Dilley’s 56 was not even his last contribution to the match. In the fourth innings, he took a crucial catch on the boundary — much to the surprise of his captain and teammates — to dismiss Rodney Marsh, giving Willis the fifth of the eight wickets. Describing that catch, Dilley had said, “I can’t remember much about the ball coming towards me, but I remember taking the catch and then checking how close I was to the rope. Some players ran towards Bob, but then some of the slips came over to me. Botham arrives and the first thing he tells me is that, as it was in the air, Brearley, seeing that I was under it, exclaimed, ‘Oh God, it’s Picca’.”
Headingley 1981 marked the first time since 1894–95 that a team won a match after following on. To the young and uninitiated, this was a win as epic as Kolkata 2001, and is still fondly remembered by English fans. However, quite remarkably, Dilley was dropped from the fourth Test at Edgbaston despite his heroics with the bat. Dilley even expected it to happen: “I was picked as a bowler but hadn’t performed with the ball all series so I knew this would be my last game. If it had been me taking eight wickets then it would have been the best thing ever, but as it was two weeks later I was bowling for Kent Second XI against The Army, while Botham was taking five for 11.”
Following his Headingley exploits, Dilley played in the 1983 World Cup, before a neck injury forced him out of the game for a year. He returned to playing for Kent in 1985 and even had a brief stint at Natal in South Africa. In 1986, he took 63 First-Class wickets and earned an England recall. The period between 1986 and 1988 was Dilley’s purple patch, where he took 83 Test wickets at an average of 26.43, and was regarded by many as England’s best fast bowler. He took his first five-wicket haul in the first of the Ashes Tests at Brisbane in the Australian summer of ’86-87, which buoyed his team onto another memorable series triumph. The next winter, when England toured New Zealand, Dilley recorded the best bowling figures of his career, ripping through the Kiwi line-up with six for 38 at Christchurch. He finished the series with 15 wickets at an average of 14.
Dilley left Kent for Worcestershire in 1987 and, along with his dear pal Botham, helped them win four trophies in three years, including successive championships in 1987 and 1988. In 1988, Dilley played his last ODI, against the West Indies at his adopted home of Headingley. The following year, he was to play his last Test against, who else but, Australia at Edgbaston, ending his career with 138 wickets at an average of 29.78. Dilley’s international career was cut short when he joined Mike Gatting’s rebel army to play in South Africa. Most of that squad never played for England again.
After playing for Worcestershire for a few more years, Dilley retired from all forms of cricket in 1992. This second innings was no fairytale, unlike Headingley. Due to his leaving Kent for Worcestershire, Dilley was denied any benefit from his first county. He was further hit financially by the two divorces that he underwent. Dilley took up coaching, which began at Cheltenham College, went on to the England women’s team, before culminating at Loughborough University, where he helped the likes of Monty Panesar to emerge as international cricketers.
However, when cancer took Dilley’s life in October 2011, the Daily Mail was to report: “Graham Dilley, one of the England cricketers who won the Ashes in 1981, was penniless when he died in October. Probate records reveal he left nothing in his Will once debts and outstanding affairs were settled. He signed on the dole in 1996 when coaching work dried up and even sold his cricket blazers to raise cash.”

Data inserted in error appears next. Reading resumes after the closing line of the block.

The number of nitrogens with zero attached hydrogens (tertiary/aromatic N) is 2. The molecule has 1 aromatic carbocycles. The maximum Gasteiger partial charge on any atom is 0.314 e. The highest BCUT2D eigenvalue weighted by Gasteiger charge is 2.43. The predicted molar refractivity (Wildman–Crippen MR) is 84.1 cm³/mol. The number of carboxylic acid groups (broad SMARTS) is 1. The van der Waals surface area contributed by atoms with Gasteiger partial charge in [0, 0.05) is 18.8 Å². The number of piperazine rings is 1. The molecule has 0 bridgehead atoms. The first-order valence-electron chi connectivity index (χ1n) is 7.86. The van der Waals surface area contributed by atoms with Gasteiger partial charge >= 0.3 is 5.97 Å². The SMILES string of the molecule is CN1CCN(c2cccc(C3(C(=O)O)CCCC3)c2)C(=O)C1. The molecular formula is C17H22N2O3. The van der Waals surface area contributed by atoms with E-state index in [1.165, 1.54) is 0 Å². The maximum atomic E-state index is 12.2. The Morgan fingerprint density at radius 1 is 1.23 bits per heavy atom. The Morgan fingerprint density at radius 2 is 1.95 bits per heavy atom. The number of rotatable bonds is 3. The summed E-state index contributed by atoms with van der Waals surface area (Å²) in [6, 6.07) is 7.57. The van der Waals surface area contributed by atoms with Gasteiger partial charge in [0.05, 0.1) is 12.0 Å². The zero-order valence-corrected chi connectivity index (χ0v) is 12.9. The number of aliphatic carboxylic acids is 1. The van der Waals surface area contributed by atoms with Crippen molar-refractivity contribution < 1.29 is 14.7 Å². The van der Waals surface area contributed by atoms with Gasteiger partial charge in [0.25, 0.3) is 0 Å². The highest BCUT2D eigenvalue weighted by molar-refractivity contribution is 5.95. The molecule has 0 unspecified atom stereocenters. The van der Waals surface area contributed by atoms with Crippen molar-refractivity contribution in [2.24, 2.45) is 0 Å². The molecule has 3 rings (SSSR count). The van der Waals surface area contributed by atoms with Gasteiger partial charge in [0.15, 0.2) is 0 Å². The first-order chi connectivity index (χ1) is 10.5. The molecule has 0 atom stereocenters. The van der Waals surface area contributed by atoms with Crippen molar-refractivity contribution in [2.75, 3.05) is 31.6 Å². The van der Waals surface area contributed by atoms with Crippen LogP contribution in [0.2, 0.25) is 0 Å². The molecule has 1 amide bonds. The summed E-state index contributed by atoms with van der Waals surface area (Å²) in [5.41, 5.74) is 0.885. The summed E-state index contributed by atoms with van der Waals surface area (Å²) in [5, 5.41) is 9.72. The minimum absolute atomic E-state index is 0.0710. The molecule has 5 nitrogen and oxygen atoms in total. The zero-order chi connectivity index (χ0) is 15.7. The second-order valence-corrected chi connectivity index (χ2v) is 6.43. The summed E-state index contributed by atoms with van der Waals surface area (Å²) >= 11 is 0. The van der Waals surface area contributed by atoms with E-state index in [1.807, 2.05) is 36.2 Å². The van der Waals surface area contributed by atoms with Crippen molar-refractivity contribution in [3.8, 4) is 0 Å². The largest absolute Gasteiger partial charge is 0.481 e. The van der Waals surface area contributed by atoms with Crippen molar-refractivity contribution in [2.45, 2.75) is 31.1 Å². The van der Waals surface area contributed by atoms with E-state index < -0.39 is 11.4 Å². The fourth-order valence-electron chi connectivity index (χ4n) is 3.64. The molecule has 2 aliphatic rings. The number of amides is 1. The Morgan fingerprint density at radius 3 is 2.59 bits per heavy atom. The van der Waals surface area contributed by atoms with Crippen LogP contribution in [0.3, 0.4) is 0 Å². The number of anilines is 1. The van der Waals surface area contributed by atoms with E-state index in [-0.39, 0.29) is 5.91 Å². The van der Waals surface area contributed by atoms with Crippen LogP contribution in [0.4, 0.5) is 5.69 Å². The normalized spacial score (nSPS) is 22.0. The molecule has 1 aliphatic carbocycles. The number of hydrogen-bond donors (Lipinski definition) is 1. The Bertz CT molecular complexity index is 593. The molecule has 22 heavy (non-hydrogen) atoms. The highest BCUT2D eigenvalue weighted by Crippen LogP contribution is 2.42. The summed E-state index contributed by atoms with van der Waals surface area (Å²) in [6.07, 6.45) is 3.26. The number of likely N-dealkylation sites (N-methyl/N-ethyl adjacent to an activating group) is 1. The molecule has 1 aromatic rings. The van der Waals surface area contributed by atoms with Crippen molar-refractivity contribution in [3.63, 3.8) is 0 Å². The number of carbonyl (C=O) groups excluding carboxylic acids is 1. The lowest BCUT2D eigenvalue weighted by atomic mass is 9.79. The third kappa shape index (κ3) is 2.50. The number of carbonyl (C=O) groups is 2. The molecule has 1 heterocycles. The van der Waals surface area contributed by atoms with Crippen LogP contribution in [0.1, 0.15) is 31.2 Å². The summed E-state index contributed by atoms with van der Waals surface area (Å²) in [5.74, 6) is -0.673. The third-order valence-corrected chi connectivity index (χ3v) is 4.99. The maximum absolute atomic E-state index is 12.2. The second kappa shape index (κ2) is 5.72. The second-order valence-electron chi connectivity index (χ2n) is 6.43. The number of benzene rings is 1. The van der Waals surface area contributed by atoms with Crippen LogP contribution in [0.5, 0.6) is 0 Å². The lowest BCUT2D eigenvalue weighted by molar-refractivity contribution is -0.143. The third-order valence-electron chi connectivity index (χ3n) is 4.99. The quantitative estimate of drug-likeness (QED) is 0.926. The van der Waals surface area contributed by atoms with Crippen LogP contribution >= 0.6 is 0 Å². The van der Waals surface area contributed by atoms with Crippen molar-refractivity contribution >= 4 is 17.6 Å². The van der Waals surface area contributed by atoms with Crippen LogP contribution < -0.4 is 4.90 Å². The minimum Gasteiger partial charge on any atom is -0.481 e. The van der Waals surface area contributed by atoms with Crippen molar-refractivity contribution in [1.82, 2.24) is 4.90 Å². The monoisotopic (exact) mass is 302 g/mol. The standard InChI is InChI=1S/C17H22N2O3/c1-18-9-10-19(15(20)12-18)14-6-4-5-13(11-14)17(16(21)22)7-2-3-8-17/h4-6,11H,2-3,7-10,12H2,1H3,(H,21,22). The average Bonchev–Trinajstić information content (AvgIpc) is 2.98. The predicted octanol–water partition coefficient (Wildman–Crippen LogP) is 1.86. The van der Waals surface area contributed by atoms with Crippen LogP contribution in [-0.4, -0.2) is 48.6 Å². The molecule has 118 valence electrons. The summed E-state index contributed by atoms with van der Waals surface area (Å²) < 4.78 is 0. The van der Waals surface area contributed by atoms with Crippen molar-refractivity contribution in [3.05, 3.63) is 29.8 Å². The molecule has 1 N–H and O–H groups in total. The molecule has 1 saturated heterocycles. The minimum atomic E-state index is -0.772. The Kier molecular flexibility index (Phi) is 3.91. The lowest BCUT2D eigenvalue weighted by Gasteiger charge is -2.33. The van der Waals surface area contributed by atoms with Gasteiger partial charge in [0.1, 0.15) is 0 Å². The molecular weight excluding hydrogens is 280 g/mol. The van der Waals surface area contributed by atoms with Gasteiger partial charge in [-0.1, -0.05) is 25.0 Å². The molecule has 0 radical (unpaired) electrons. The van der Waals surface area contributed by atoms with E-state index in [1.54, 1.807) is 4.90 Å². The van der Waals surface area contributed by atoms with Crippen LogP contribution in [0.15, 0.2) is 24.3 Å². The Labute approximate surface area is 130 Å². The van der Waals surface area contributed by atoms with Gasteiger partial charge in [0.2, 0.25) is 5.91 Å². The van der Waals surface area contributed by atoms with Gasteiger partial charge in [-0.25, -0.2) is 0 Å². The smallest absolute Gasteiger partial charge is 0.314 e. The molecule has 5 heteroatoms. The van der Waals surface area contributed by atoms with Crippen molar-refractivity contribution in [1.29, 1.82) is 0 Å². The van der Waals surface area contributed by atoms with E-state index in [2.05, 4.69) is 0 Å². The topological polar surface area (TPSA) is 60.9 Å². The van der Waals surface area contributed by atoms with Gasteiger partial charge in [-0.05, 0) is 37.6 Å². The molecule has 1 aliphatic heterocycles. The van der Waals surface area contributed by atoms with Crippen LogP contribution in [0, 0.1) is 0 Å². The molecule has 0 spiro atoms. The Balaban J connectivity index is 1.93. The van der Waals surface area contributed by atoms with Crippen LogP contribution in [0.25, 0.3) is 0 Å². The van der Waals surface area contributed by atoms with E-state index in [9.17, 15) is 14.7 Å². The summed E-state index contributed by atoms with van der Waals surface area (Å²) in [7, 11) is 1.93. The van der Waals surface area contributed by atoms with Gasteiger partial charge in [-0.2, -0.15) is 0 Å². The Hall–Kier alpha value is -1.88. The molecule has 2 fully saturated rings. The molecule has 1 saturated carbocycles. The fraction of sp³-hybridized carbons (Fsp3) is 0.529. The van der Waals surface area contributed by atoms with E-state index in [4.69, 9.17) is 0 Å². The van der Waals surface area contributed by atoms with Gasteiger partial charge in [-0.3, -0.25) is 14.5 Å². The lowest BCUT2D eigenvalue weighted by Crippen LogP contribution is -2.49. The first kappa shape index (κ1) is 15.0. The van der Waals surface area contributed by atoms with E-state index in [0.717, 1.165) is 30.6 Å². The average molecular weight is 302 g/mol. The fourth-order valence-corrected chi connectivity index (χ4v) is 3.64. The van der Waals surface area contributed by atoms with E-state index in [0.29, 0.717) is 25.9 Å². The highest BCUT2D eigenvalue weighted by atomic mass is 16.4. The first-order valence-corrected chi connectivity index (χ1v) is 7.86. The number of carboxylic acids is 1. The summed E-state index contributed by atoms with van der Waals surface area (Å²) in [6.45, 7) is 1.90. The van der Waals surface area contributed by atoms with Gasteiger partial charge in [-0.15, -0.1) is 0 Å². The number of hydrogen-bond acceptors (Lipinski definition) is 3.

Loughborough University’s Guy Jackson, who was the executor of Dilley’s estate, said, “He led a frugal and reclusive life when not on the field. His flat was in negative equity. Once everything was settled there were no positive funds left.”
It was a sad tale of a one-time hero who, it seemed, was left to rot by the cruelty of the system. However, Dilley put the blame on no one but himself. In 2001, he had said, “You can make it sound tragic, a sportsman who’s been kicked in the teeth. But that’s not the truth. I made a few bad decisions and suffered the consequences.”
Speaking at Dilley’s memorial service, Botham said of his former teammate: “I’ve got so many fond memories of him. He ran in to bowl in the Caribbean, first ball, and the heel fell off his boot. Typical Graham, he’s only brought one pair with him on an England tour so there was panic there, but he was a fantastic cricketer who had a lot of talent.
“He was plagued with injuries, his neck and knees, which probably stopped him playing a lot more for England, but on his day he was the best. I had a lot of great times with him. He had a great sense of humour, he always wanted to be part of the party and join in. He was a good bloke to be around. He was quite quiet and reserved, he wasn’t a great social person until you got to know him, but then he was the life and soul of the party. It’s a very sad day.”
Fortunately, even after his death, Dilley will always be remembered for thwarting the Aussies with his blade at Headingley. As Mike Selvey, writing for the Guardian, put it, “Nothing that he had done before, from the moment he made his Test debut as the youngest Englishman for 30 years, until the day he retired from competitive cricket — not even the five for 68 he took in Brisbane in the winter of 1986-87 that catalysed a victory in match and Ashes series — would ever topple Headingley from the pinnacle of his achievements. It remains one of the most celebrated passages in the history of British sport.”
(Jaideep Vaidya is a multiple sports buff and a writer at CricketCountry. He has a B.E. in Electronics Engineering, but that isn’t fooling anybody. He started writing on sports during his engineering course and fell in love with it. The best day of his life came on April 24, 1998, when he witnessed birthday boy Sachin Tendulkar pummel a Shane Warne-speared Aussie attack from the stands during the Sharjah Cup Final. A diehard Manchester United fan, you can follow him on Twitter @jaideepvaidya. He also writes a sports blog - The Mullygrubber )